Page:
Those of us who choose to stay healthy, but are exposed to germs at work, school, on public transportation, at the supermarket, anywhere else in public, and even at home, know that one of the most important keys to prevent illness is to keep our hands clean.
And, of course, the best way to keep our hands clean is to keep them washed.
In recent years, soap manufacturers have put antibacterial soaps on the market. They may be called other names, too, like "antimicrobial" or they may say "contains triclosan." Consumers purchase them, and sometimes pay extra for them, in hopes of killing the germs they've picked up. The belief must be that they will kill more germs, or more kinds of germs, or will kill them faster, or - who knows? - because most of us already realize that simply washing our hands well with regular soap will do the trick and get our hands clean.
So we have to ask two questions:
Question 1: Do anti-bacterial soaps kill more germs, or more kinds of germs, or kill germs faster?
According to many resources, including the CDC, anti-bacterial soaps aren't necessary for getting hands clean, and may even be dangerous. Here's why:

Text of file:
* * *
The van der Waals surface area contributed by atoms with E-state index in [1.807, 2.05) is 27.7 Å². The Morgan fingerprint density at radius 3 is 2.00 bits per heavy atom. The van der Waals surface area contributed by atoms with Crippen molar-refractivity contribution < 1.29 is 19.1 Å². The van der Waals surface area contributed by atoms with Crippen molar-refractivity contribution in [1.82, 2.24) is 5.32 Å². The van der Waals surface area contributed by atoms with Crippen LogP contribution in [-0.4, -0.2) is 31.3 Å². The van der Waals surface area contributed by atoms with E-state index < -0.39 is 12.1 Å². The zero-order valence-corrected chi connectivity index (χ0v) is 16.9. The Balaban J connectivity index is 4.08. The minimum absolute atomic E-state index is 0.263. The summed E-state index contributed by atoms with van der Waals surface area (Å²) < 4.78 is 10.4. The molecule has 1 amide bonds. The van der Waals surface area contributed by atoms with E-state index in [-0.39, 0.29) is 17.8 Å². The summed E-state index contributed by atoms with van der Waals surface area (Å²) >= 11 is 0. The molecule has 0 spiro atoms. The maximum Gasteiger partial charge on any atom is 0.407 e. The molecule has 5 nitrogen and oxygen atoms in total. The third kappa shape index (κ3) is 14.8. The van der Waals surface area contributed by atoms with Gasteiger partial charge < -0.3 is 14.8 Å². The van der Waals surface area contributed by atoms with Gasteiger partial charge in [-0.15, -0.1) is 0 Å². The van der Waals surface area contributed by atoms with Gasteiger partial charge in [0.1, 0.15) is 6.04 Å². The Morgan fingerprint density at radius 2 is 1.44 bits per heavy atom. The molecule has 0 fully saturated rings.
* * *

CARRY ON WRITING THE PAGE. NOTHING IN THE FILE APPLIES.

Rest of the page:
When hands are washed correctly for the right amount of time, then all the germs that need to be killed will be killed.
For any anti-bacterial agent to work effectively on hands to kill any additional germs, hands would need to be washed for two minutes or longer - something most of us don't do. (Although, that probably explains why surgeons seem to scrub their hands for such a long time.)
Perhaps surprisingly, the goal for most of us is not to kill all germs. In fact, some germs are good ones and are necessary for healthy living.
Finally, one problem with the widespread use of antibiotics is the Darwin effect; that is, that the germs learn to overcome the agent that's killing them. By putting antibacterial agents into our everyday-use soap, we invite those germs to get stronger, quicker, which means we may eventually get sicker from them.
Question 2: Are anti-bacterial soaps worth the price?
Based on the answer to question #1 - the answer would be no.
It seems, then, that not only should we NOT be purchasing and using antibacterial soaps, we should also be actively avoiding them. Continued and constant use of regular old soap and water, using good hand washing practices, should do the trick.